The most notable feature of the dress of Savoyarde peasant women was a kerchief tied beneath the chin. When pastoral fashions became all the rage in mid-18th century France, the marmotte’s headscarf, along with the shepherdesses-broad brimmed hat, were adopted by the upper classes. The broad brimmed hat was literally called a shepherdess (bergere), and the headscarf, in its turn, was called after the people it was taken from: the marmottes. So a ‘marmotte‘ is simply a kerchief tied under the chin in the style of the Savoy peasants, the marmottes.
The first depictions of upper-class French women in marmottes at the end of the 1730s show them dressed as Savoyarde, organ/marmot box and all – a literal adaptation of the costume that was possibly worn as fancy dress. By the 1740s Savoyarde fashions had amalgamated with mainstream elegant peasant-wear, and were no longer just dress-ups.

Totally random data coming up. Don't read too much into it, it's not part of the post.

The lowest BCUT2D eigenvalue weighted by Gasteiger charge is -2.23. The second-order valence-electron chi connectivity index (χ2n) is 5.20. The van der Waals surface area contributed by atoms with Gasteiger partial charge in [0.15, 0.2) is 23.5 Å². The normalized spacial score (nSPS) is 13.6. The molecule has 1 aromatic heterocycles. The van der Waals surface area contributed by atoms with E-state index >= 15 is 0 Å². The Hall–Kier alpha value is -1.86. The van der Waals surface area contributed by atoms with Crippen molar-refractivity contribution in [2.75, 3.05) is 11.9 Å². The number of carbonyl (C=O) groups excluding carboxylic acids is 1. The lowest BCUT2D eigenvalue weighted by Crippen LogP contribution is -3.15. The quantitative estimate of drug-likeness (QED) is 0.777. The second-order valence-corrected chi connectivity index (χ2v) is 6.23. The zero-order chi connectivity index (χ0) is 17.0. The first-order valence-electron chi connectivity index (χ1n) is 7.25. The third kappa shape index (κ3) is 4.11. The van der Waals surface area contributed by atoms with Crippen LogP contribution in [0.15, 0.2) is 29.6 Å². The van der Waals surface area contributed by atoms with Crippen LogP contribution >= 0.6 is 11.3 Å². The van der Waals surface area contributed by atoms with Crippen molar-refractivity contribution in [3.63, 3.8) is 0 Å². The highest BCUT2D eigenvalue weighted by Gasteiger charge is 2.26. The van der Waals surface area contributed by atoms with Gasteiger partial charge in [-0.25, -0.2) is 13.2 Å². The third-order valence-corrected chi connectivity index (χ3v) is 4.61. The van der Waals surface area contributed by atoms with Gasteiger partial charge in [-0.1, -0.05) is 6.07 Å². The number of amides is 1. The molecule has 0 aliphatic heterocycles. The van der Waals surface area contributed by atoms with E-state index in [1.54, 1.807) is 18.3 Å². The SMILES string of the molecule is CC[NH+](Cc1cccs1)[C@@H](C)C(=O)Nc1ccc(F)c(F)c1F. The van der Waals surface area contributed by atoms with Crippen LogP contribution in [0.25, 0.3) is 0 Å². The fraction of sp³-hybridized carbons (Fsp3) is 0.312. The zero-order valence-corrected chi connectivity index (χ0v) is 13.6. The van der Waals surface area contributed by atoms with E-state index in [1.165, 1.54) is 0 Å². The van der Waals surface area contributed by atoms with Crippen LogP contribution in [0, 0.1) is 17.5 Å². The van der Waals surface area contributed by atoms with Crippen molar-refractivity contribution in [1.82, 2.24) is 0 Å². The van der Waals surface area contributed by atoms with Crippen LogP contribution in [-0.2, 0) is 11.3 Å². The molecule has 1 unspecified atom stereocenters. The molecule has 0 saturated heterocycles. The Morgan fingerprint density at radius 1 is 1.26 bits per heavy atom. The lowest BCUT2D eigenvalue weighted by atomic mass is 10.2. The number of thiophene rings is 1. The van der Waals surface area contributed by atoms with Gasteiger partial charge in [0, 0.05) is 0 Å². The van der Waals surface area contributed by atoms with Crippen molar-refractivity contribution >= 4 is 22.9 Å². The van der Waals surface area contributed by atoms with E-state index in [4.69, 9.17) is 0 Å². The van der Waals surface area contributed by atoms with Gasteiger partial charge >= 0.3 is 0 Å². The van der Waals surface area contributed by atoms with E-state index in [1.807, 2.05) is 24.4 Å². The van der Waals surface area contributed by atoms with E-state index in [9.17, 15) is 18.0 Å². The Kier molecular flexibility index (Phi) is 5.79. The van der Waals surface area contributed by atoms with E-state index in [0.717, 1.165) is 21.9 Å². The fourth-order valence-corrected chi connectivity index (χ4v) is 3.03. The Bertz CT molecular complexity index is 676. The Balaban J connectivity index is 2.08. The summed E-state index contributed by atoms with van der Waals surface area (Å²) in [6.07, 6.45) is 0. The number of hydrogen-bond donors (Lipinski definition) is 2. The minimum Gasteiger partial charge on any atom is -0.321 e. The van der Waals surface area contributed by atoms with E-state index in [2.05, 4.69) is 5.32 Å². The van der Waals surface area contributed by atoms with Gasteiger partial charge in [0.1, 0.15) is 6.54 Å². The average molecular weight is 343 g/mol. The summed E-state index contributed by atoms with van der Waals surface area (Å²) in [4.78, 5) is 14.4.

When marmottes first became fashionable they were strongly linked to pastoralism, and so projected an air of bucolic innocence and alpine purity. The most proper of women could dress as marmottes, or in the marmotte fashion, without censure.
In 1751, the dauphine, Marie-JosÃ¨phe of Saxony (she of the loveliest MIL/DIL story, and one of my favourite pretty, pretty princesses), was painted in a private portrait which she gave to a friend dressed in Savoyarde fashion. The informal portrait in fashionable, rather than court, dress, represents a major departure in etiquette for a French dauphine, but Marie-JosÃ¨phe was pregnant with the heir to the throne, was a court favourite, and was known for her virtue and impeccable character. Her position was quite secure, so the portrait was not a risk (this is in comparison to informal portraits of her daughter-in-law, Marie-Antoinette, executed when she was in a much less secure position), and her chic alpine-inspired peasant look simply accentuated her morality.